New traditions meet old habits
As an agile, multi-disciplinary design outfit keenly interested in creating healthy, future-focused and genuinely collaborative workplaces, Foolscap Studio undertook to revitalise their own studio as a proof of concept.
Project name: The Cloud
Studio Name: Foolscap Studio
Location: Melbourne, Australia
Photography: Willem-Dirk du Toit
Their outputs for clients in the commercial arena traverse a variety of industries and personnel needs; The Cloud is naturally geared toward the creative realm to foster intra-industry and cross-discipline activity and thought, and represents a future for the merging of a creative studio with product design and prototyping, hosted talks, hospitality occasions and wellness initiatives.
The Cloud communicates Foolscap Studio’s belief that contemporary workspaces need to evolve to support and inspire creativity, wellbeing and connectivity. For creative practitioners, rigid boundaries are the antithesis of their needs – so physical environments, and employer attitudes, should encourage professional, social, personal and cultural fluidity and cross-pollination to positive effect.
An open brief
The concept of openness that permeates the space sets The Cloud apart. From more than simply a spatial perspective, the design intent is to have a place of work that flouts traditional structures, both practically and culturally. It is an outward-looking initiative that welcomes ideas, contribution and self-reflection. Productivity and client services positively benefit from having an environment that staff relish arriving to daily, where they can explore their interests, receive stimulating encouragement and pursue balance.
The brief addressed obvious concerns – such as the fact that the significant amount of time spent at work means sitting down at a desk for longer than can be truly healthy – with the highest quality practical solutions.
Fully adjustable sit-stand desks and efficient, dimmable task lighting are fundamental. Each staff member has their own storage tambour: at the end of each day, everything from the desk (except desktop Macs) is moved there. Essentially, the space re-sets each morning and staff can choose where they sit.
A variety of discrete areas within The Cloud – house-like structures that enclose a flexible-use collaboration room, a strategy studio and a materials library and workshop – allow for meetings and other types of work to take place away from the desk. These zones and rooms feed into a larger umbrella concept of ‘wellness at work’, the focus being on providing as much opportunity as possible to nurture and stimulate staff, in more ways than just those directly relating to work production.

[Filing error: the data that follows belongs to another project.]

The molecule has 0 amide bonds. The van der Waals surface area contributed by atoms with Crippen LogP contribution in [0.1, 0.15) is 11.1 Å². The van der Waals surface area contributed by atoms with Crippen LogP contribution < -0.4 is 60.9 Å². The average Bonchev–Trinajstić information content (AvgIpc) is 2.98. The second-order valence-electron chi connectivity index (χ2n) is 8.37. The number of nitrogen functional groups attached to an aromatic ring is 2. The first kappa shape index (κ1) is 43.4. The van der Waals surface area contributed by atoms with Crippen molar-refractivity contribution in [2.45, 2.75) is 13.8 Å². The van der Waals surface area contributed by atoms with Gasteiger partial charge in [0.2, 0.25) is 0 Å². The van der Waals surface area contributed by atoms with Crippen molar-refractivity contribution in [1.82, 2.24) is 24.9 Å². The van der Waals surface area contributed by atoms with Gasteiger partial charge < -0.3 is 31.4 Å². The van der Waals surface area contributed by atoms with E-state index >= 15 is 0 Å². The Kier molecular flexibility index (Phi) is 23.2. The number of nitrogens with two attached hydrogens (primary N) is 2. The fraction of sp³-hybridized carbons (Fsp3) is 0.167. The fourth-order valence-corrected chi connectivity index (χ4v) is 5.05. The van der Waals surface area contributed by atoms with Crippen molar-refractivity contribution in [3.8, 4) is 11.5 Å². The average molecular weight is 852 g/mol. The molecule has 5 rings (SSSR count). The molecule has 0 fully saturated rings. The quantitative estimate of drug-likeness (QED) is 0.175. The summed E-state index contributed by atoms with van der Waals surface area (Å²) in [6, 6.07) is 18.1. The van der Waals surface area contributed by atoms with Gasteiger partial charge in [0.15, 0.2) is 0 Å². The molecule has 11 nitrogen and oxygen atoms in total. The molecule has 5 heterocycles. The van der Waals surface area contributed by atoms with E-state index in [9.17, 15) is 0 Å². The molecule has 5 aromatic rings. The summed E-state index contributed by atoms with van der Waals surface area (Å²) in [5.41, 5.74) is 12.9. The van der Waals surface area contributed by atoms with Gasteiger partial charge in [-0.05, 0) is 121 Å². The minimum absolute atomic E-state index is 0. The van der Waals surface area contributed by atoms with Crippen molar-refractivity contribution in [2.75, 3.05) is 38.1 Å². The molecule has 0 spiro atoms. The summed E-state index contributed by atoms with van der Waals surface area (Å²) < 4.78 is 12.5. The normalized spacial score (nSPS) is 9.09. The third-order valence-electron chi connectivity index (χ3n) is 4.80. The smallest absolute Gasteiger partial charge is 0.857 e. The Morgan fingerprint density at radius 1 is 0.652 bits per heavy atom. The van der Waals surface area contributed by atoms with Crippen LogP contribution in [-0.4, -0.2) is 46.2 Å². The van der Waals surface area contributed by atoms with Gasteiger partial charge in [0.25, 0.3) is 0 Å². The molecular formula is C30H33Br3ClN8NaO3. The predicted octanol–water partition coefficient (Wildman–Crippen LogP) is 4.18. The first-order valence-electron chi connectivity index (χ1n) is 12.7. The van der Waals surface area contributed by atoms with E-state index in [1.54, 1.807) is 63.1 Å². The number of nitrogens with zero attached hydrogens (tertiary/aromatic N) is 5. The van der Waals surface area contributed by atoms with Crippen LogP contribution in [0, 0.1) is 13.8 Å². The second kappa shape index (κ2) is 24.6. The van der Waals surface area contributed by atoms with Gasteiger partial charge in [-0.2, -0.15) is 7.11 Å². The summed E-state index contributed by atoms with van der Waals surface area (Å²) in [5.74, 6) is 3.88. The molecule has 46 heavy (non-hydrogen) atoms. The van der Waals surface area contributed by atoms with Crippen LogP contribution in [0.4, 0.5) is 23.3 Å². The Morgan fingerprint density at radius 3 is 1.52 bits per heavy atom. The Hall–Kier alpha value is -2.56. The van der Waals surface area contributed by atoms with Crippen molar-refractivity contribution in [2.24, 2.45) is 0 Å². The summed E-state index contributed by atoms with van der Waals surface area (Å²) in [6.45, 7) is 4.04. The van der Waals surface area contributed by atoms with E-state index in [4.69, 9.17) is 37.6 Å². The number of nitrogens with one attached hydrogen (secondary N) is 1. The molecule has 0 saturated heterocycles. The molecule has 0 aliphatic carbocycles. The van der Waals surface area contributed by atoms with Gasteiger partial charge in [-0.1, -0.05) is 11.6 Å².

Homely and hospitable
Taking cues from three key areas of Foolscap Studio’s practice focus – placemaking, hospitality and residential – the space was planned to have a relaxed, inviting feel and a sense of convivial hospitality. The fully-equipped kitchen is at the heart of The Cloud and, being an expansive seven metres long, it acts as a ‘front of house’, a natural gathering area and flexible option for different meeting and event modes. Staff feel at home and comfortable to cook healthy lunches, which has a great effect on the mood and culture, as well as having practical, economical and sustainable upsides.
With obvious reference to the space’s name, ‘cloud’ as concept is key to tying all the elements together in a way that feels tranquil, light and approachable. It took a number of years to find a property that would be able to embody these characteristics. When Foolscap Studio founder and director Adele Winteridge was shown this first-floor, light-filled space up in the rafters, she committed to enhancing its elevated, wide open, high-ceilinged plan to finally achieve the self-imposed brief.
The palette is serene, with limed timber panelling, white painted walls and trusses, semi-transparent drapery, reflective surfaces and pale marble. Warm materials sit alongside cooler serene tones to hit the comfort level of balance.
The design concept also references the great contemporary art of our time. The interior starts with minimalist forms, populating this framework with dynamic and organic materials to create a textural, human and softened architecture. The result is functional, flexible, inspiring.
Yoga classes are held weekly, hosted by Light Collective and open to everyone. Ceiling mounted bike storage makes cycling to work an attractive option in Collingwood’s congested back streets. An abundance of indoor plants by Plant Society are for aesthetic enjoyment and air purity. Filtered water is on tap, and staff convene for morning tea three times a week in a breakout zone anchored by an open fireplace and Soufflé, Foolscap Studio’s prototype modular sofa-cum-conversation pit.